By Gabe Brison-Trezise
For the first time in roughly seven years, students were offered the chance to weigh in on the search for a new director of Housing and Residential Life (ResLife), yet no students attended the public discussions with the first two of four short-listed candidates.
“There’s kind of a gap between what students say they want and what they’re actually doing to get it,” said Becky Gorin ’14, community adviser (CA) and a member of the nine-person search committee charged with selecting former ResLife Director Alicia Dugas’s replacement.
“I definitely encourage people to come out and go to those open sessions and have their opinions heard,” Gorin said. The last session is tomorrow at 1:30 p.m. in Peirce Lounge, with visiting candidate Paul Posener, who most recently held a similar post at Alfred State College in New York.
Dean of Students Hank Toutain, also a part of the committee, noted in an email that he wanted to see the next ResLife director undertake “a greater integration of the curricular and co-curricular aspects of student lives.” He added that he hoped to see “more learning and skill development take place as a result of the residential experience.”
Lara Conrad, another one of the four candidates, also advocated a move toward more curricular programming in ResLife. “It would be similar to some of the themed housing Kenyon already has but possibly driven by an academic department versus being driven by just a student club or something — maybe some sort of experiential learning, preparing for studying abroad,” she said.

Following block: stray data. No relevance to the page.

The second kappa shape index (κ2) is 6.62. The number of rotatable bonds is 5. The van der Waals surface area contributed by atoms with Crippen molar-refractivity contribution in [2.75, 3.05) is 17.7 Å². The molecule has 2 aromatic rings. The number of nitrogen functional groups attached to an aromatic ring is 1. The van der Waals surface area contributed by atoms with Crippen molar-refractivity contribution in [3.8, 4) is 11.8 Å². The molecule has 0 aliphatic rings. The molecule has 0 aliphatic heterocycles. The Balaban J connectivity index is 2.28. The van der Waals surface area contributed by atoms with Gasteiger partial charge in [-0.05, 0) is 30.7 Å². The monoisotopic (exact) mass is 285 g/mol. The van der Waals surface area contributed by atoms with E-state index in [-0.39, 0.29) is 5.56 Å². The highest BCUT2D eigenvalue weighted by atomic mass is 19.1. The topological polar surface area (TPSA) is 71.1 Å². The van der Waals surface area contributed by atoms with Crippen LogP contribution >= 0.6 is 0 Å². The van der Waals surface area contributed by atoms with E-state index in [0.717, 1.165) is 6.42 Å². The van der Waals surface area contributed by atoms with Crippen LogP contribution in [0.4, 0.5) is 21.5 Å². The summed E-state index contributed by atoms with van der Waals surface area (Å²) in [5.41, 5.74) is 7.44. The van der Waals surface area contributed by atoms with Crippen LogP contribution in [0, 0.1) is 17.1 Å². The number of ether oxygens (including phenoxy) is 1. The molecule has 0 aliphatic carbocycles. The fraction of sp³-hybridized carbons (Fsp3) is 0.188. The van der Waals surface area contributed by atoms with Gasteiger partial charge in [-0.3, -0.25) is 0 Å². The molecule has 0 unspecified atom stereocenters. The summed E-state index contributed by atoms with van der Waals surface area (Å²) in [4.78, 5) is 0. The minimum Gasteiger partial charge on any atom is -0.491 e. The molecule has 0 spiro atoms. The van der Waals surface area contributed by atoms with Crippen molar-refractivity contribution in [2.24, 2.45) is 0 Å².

The four candidates have worked across the country, from New York to Ohio, Texas to North Dakota. Cindy Spencer, director of residence life at the University of North Dakota as of this winter, discussed the need to be visible in students’ lives. “It’s important that students know who I am, not just a title but a real person,” Spencer said, adding that CAs “have the most important job on campus. They need to feel supported, they need to feel listened to. Because they’re there for the students, I expect myself and my staff to be there for them.”
Jill Engel-Hellman, the final candidate, who currently works in Denison University’s provost’s office, echoed the need to build relationships with CAs — not only to support them, but also to gauge the student body’s opinions.
“I’m going to function with as much transparency as possible and make sure that I base decisions on the needs and wants of as many students on campus as possible,” Engel-Hellman said. “To do that, I think it’s first important to get to know all of the CAs. I worked at the University of Maryland for almost four years, and I would meet with the RAs [resident advisors] every year one-on-one.”
Key to building relationships with student staff, as well as the student population more broadly, according to Posener, is maintaining an open mind. “When you’re talking about students who may be upset about something,” he said, “the first step you need is to be available to them and listen to what they have to say.”
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